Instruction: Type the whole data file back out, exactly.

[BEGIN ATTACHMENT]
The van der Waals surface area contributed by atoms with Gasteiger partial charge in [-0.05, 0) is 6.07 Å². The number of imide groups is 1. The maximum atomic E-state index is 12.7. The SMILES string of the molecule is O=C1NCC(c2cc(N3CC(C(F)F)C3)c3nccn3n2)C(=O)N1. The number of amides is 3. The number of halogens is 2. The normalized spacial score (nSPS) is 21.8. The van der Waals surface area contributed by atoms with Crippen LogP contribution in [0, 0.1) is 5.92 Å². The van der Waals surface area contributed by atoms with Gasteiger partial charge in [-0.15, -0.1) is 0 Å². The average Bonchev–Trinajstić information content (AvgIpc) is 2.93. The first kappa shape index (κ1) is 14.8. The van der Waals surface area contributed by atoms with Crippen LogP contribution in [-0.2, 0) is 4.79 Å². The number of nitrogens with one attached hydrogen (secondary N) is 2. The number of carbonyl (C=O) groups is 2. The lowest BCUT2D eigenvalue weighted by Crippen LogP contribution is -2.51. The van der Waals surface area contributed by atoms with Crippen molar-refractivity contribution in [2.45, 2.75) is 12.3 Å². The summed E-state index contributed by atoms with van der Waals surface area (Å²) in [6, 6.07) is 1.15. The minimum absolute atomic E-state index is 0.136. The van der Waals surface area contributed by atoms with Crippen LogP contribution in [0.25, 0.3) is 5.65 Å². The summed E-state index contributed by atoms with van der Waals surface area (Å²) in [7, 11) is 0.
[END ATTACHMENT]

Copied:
The van der Waals surface area contributed by atoms with Gasteiger partial charge in [-0.05, 0) is 6.07 Å². The number of imide groups is 1. The maximum atomic E-state index is 12.7. The SMILES string of the molecule is O=C1NCC(c2cc(N3CC(C(F)F)C3)c3nccn3n2)C(=O)N1. The number of amides is 3. The number of halogens is 2. The normalized spacial score (nSPS) is 21.8. The van der Waals surface area contributed by atoms with Crippen LogP contribution in [0, 0.1) is 5.92 Å². The van der Waals surface area contributed by atoms with Gasteiger partial charge in [-0.15, -0.1) is 0 Å². The average Bonchev–Trinajstić information content (AvgIpc) is 2.93. The first kappa shape index (κ1) is 14.8. The van der Waals surface area contributed by atoms with Crippen LogP contribution in [-0.2, 0) is 4.79 Å². The number of nitrogens with one attached hydrogen (secondary N) is 2. The number of carbonyl (C=O) groups is 2. The lowest BCUT2D eigenvalue weighted by Crippen LogP contribution is -2.51. The van der Waals surface area contributed by atoms with Crippen molar-refractivity contribution in [2.45, 2.75) is 12.3 Å². The summed E-state index contributed by atoms with van der Waals surface area (Å²) in [6, 6.07) is 1.15. The minimum absolute atomic E-state index is 0.136. The van der Waals surface area contributed by atoms with Crippen LogP contribution in [0.25, 0.3) is 5.65 Å². The summed E-state index contributed by atoms with van der Waals surface area (Å²) in [7, 11) is 0.